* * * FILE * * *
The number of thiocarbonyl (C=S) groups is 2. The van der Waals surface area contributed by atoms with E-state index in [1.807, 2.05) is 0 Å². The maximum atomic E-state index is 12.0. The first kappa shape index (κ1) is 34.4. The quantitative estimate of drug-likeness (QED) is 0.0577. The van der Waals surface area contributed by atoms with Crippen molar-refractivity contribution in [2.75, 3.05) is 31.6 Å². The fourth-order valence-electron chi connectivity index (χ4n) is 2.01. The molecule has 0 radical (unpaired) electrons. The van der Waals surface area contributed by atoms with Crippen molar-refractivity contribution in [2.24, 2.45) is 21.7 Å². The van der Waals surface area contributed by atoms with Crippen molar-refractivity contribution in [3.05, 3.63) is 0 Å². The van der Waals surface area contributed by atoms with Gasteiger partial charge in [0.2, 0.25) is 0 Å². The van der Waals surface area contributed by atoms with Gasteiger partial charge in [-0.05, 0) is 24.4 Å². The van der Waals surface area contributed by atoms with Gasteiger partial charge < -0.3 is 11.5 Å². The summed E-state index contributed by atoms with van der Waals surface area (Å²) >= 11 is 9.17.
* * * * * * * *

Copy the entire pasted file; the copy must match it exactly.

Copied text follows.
The number of thiocarbonyl (C=S) groups is 2. The van der Waals surface area contributed by atoms with E-state index in [1.807, 2.05) is 0 Å². The maximum atomic E-state index is 12.0. The first kappa shape index (κ1) is 34.4. The quantitative estimate of drug-likeness (QED) is 0.0577. The van der Waals surface area contributed by atoms with Crippen molar-refractivity contribution in [2.75, 3.05) is 31.6 Å². The fourth-order valence-electron chi connectivity index (χ4n) is 2.01. The molecule has 0 radical (unpaired) electrons. The van der Waals surface area contributed by atoms with Crippen molar-refractivity contribution in [2.24, 2.45) is 21.7 Å². The van der Waals surface area contributed by atoms with Crippen molar-refractivity contribution in [3.05, 3.63) is 0 Å². The van der Waals surface area contributed by atoms with Gasteiger partial charge in [0.2, 0.25) is 0 Å². The van der Waals surface area contributed by atoms with Gasteiger partial charge in [-0.05, 0) is 24.4 Å². The van der Waals surface area contributed by atoms with Gasteiger partial charge < -0.3 is 11.5 Å². The summed E-state index contributed by atoms with van der Waals surface area (Å²) >= 11 is 9.17.